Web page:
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Author Topic: Using (and not using) a queen excluder causing frustration and more work  (Read 1866 times)
edward
Queen Bee
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Location: BÖNAN SWEDEN

FEED ME HONEY or I`ll smash your screen !


« Reply #20 on: January 17, 2013, 06:37:06 AM »

However, my honey supers are getting full with brood in no time at all.For example if I have a single brood box and add a super, the bees will immediately start filling it with honey and then on next inspection I'll find at least the middle 5 frames full of brood and the outside frames with patches of brood. If I then add another super on top, the same thing will happen. I have tested this with a total of 3 honey supers on top of the bottom box (4 deeps full of brood in no time!)The positive to this is that by continually adding room for the queen to lay, I never had a problem with them swarming.  Also I have been pulling frames of brood and using them to create more hives which has also been great. But I don’t want more hives yet, I want honey!I've been told that this problem is due to having poor/broody queens but every single one of my hives do this and I have even replaced some queens and still have the same problem.  So I think I’m doing something incorrectly.My inkling is that my bees know they have access to food all year round in my area so they don’t want to keep stores of honey.  I am in the subtropics surrounded by natural bushland and lots of flowers

Back to the problem, why are your bees swarming, and why are they making to much brood.?

OK I keep bees in an norther climate, but if your bees are European honey bees it seem that there is something wrong with them if all the do is produce brood, we call this a meat hive.
Are you restocking with new queens from the same source?
Maybee you need to try using a different breed of honey bees.
I could just bee bad genetics that the stock you have is good for making bees when you want bees that make honey.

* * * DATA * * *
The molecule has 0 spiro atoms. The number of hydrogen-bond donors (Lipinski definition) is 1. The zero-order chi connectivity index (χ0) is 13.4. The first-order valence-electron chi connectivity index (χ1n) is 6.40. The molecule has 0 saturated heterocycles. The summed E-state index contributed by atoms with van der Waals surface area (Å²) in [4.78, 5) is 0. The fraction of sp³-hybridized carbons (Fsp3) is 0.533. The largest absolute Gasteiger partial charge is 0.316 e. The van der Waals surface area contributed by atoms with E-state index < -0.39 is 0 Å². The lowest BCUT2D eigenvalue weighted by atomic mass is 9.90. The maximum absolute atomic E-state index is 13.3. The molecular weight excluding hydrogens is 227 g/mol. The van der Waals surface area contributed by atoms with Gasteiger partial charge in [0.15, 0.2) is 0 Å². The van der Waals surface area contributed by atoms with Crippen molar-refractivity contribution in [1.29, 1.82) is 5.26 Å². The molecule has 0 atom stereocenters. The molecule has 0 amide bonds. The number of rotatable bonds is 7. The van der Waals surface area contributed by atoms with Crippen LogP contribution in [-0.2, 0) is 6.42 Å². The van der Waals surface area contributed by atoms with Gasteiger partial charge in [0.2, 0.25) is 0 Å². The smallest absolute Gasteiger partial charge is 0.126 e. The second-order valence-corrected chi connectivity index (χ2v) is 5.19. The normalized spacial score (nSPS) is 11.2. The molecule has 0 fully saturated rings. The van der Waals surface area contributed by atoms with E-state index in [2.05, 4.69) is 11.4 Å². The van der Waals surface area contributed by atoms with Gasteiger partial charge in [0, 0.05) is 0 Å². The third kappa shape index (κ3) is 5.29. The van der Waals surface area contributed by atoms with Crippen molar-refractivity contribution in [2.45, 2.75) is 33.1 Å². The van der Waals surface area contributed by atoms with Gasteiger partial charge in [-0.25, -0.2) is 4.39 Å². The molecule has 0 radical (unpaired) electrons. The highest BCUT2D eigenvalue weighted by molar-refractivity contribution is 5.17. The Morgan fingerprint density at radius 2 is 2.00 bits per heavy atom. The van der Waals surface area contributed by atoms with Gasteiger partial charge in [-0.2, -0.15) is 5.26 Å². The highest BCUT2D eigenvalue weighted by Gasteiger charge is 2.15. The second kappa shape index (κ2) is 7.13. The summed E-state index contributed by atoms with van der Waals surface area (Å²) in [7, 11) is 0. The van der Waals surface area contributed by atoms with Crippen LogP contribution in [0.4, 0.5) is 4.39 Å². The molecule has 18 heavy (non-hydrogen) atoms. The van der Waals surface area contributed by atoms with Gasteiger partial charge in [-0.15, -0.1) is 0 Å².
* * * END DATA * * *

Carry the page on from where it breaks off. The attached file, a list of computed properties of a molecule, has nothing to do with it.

In my world/mind bees swarm beecause of

1 Bad weather/no nectar flow
2 They are cramped in a small hive
3 Old/faulty queens
4 Or they are of bad breeding.
5 They have started swarming and keep swarming

Some of these the beekeeper can try to control

If you've done all that you can right as a beekeeper I would look for a different strain of bees with better genetically traits.

mvh edward  tongue

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Finski
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« Reply #21 on: January 17, 2013, 07:57:54 AM »


area so they don’t want to keep stores of honey.  I am in the subtropics surrounded by natural bushland and lots of flowers

If the hive swarms, it is not able to get surplus for months.
Forager power goes wit swarm.

And swarm is able to forage some but its home bees remain into the parent hive.
Both hives start to build up their colonies  bigger and cannot get good yield.




Quote
OK I keep bees in an norther climate, but if your bees are European honey bees it seem that there is something wrong with them if all the do is produce brood, we call this a meat hive.

Some hives need long time to become ready to forage a good yield. I found out one reason.
When chalkbrood kills in May lots of larvae, and then the hive will be healed in June, summer is too short and main yield will be over
when the colony is rippen to forage.
If chalkbrood kills 20% of larvae, that colony get not at all yield.


No honey enough? - too long flying distances, too dry soil.

Better to try move hives to better pastures.

.

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Finski
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« Reply #22 on: January 17, 2013, 08:03:05 AM »

.
The most popular habit to avoid swarms in Austaralia is

- keep two brood
- move all brood frames and honey frames over the excluder
- put the queen lay onto empty combs under exccluder
- empty combs and some foundations in new box


But if bees are mad to swarm, nothing can stop them because it is their natural habit to reproduce.
You maintain swarming if you use queens from swarmed hives.


Here is something

[PDF] 
Commercial Beekeeping in Australia


https://rirdc.infoservices.com.au/downloads/07-059

This report is a snapshot of the Australian beekeeping industry. It describes ... Beekeeping in Australia has developed to meet our unique climate and flora.
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« Last Edit: January 17, 2013, 08:33:14 AM by Finski » Logged

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